What are oxalates?
Oxalates are naturally occurring molecules found in plants and animals. They are a type of organic acid, which means they contain both oxygen and carbon. Oxalates are a component of various foods, including spinach and rhubarb, as well as certain supplements like vitamin C.
Since this chemical compound can be harmful to people with kidney stones (source), it's important to know about how they affect your body. In this interview with Sally Norton, we'll cover how oxalic-acid works in the body and what happens when you consume too much of it.
Are oxalates bad for you?
Oxalates are not bad for you in small amounts but can be harmful if you have too much.
They are natural substances in many foods, including nuts and beans. They're also produced by your body—for example, by making vitamin C or breaking down thyroid hormones.
In addition to being part of the food you eat, oxalic-acid is also produced by intestinal bacteria as well as yeast that grows on certain foods like bread with seeds or nuts that haven't been appropriately stored at low temperatures (between 35° F/1° C and 45° F/7° C).
The concentration in food is highest when these foods are eaten raw—for example, spinach salads topped with grated cheese can result in up to 300 milligrams per serving.
Here are some reasons why oxalates can be considered "bad":
- Kidney stones: Oxalates can combine with calcium in the urine to form crystals, which can contribute to the formation of kidney stones. People who are prone to kidney stones may be advised to limit their intake of high-oxalate foods.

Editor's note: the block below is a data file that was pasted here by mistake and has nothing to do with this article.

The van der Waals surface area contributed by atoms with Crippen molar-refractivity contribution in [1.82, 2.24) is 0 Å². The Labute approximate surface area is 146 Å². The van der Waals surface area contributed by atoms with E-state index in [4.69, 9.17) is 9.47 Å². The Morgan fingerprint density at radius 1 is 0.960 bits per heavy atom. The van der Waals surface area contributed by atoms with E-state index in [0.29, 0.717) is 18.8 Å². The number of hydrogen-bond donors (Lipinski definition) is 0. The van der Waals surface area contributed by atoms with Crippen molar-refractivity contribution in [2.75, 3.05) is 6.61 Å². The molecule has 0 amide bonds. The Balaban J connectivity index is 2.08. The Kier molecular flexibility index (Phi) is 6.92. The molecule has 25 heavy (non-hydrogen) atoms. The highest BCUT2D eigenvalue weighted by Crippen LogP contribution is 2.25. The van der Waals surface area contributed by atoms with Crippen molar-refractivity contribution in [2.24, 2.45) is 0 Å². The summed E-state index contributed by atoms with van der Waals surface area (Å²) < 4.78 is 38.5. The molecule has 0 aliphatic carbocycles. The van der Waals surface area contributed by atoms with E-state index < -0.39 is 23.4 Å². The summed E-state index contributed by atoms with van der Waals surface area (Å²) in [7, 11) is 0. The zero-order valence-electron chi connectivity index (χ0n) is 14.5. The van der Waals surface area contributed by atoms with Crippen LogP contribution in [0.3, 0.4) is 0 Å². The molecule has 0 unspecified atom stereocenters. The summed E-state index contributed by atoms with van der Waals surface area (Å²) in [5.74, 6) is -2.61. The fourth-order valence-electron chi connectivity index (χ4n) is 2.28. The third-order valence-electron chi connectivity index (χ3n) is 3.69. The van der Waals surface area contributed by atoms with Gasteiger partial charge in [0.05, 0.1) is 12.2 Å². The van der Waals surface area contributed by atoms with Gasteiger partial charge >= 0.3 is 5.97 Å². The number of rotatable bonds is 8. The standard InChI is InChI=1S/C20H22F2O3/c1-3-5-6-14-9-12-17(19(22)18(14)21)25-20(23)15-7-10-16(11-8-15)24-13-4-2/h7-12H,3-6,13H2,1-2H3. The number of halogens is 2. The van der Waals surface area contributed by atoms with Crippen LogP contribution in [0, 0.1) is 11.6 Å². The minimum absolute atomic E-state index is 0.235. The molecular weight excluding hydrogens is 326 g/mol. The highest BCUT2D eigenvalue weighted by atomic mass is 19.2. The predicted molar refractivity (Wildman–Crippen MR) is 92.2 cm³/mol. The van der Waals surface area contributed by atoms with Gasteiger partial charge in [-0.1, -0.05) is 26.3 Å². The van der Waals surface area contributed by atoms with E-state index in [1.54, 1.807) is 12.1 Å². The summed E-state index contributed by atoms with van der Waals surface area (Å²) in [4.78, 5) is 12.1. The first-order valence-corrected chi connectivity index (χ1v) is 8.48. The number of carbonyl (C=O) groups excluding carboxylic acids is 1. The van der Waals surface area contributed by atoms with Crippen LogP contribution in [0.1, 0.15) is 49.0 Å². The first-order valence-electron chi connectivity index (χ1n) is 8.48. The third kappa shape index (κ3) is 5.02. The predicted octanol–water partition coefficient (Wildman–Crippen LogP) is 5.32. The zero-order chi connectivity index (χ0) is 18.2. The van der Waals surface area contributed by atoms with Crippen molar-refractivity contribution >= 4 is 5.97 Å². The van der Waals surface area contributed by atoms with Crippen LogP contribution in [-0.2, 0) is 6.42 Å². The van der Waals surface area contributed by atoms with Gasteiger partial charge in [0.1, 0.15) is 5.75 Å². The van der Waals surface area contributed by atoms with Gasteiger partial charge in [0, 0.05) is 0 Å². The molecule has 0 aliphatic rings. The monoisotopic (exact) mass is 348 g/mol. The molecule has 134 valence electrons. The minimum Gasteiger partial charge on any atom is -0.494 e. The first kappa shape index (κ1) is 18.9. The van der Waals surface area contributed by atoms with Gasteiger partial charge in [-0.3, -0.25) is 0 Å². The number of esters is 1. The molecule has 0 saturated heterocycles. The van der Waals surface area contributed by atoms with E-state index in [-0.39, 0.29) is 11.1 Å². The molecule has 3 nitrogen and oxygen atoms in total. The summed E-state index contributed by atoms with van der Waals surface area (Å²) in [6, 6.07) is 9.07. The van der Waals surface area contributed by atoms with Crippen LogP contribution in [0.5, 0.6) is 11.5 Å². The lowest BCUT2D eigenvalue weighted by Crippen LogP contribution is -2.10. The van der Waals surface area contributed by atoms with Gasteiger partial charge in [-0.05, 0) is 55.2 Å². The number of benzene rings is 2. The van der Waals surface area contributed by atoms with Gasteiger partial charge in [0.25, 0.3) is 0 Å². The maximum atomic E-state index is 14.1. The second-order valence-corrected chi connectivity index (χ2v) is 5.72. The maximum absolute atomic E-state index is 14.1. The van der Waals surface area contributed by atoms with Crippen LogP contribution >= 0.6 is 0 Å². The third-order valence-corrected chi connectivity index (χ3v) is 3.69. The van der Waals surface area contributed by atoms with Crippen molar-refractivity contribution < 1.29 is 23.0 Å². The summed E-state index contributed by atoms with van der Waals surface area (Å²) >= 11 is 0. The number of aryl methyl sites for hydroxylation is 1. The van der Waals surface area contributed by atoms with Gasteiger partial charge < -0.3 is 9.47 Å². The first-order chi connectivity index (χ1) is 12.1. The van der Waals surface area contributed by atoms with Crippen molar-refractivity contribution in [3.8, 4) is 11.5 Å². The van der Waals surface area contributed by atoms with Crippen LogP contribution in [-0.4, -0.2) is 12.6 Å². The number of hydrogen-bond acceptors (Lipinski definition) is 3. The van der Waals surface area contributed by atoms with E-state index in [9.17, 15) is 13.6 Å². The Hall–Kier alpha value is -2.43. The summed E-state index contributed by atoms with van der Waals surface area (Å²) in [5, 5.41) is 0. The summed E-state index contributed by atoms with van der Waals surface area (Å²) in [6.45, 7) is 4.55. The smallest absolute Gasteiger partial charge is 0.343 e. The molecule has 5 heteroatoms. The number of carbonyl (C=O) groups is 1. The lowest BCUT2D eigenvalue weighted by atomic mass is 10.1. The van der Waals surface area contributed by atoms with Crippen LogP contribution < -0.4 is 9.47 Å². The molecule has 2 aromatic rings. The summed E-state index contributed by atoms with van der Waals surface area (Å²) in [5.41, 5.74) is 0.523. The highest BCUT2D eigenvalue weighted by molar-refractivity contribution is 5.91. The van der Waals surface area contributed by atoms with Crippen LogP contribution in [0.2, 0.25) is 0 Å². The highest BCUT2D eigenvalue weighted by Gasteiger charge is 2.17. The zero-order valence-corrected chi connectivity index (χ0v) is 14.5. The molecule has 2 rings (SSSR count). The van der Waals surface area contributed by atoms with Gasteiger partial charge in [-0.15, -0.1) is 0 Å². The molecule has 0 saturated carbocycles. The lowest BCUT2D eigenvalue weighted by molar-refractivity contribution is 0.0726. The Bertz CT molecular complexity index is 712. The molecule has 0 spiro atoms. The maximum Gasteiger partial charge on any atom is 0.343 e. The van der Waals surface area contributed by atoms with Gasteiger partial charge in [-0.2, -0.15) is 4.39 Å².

- Nutrient absorption: High levels of oxalates in the gut can bind with certain minerals like calcium, iron, and magnesium, making them less available for absorption by the body. This can lead to deficiencies in these essential nutrients.
- Gut irritation: Oxalates can irritate the digestive tract, causing symptoms like bloating, gas, and diarrhea in some people.
- Interference with medication absorption: Oxalates can also bind with certain medications, such as antibiotics and antacids, reducing their effectiveness.
The difficult part of this is that there are no clear symptoms, and sometimes the inflammation can be asymptomatic.
However, if you feel any symptoms as described below, it might be best to follow a meat-only lifestyle to heal.
- Brain fog
- Recurring kidney stones
- Poor circulation
- Swollen joints
- Gum inflammation
High oxalate foods
If you struggle with excess oxalates, it's essential to monitor the number of foods that contain them. Here are some examples of high oxalic-acid foods:
- Swiss chard
- Soy products (such as tofu and soy milk)
- Sweet potatoes
- Wheat bran
- Concord grapes
- Tea (black and green)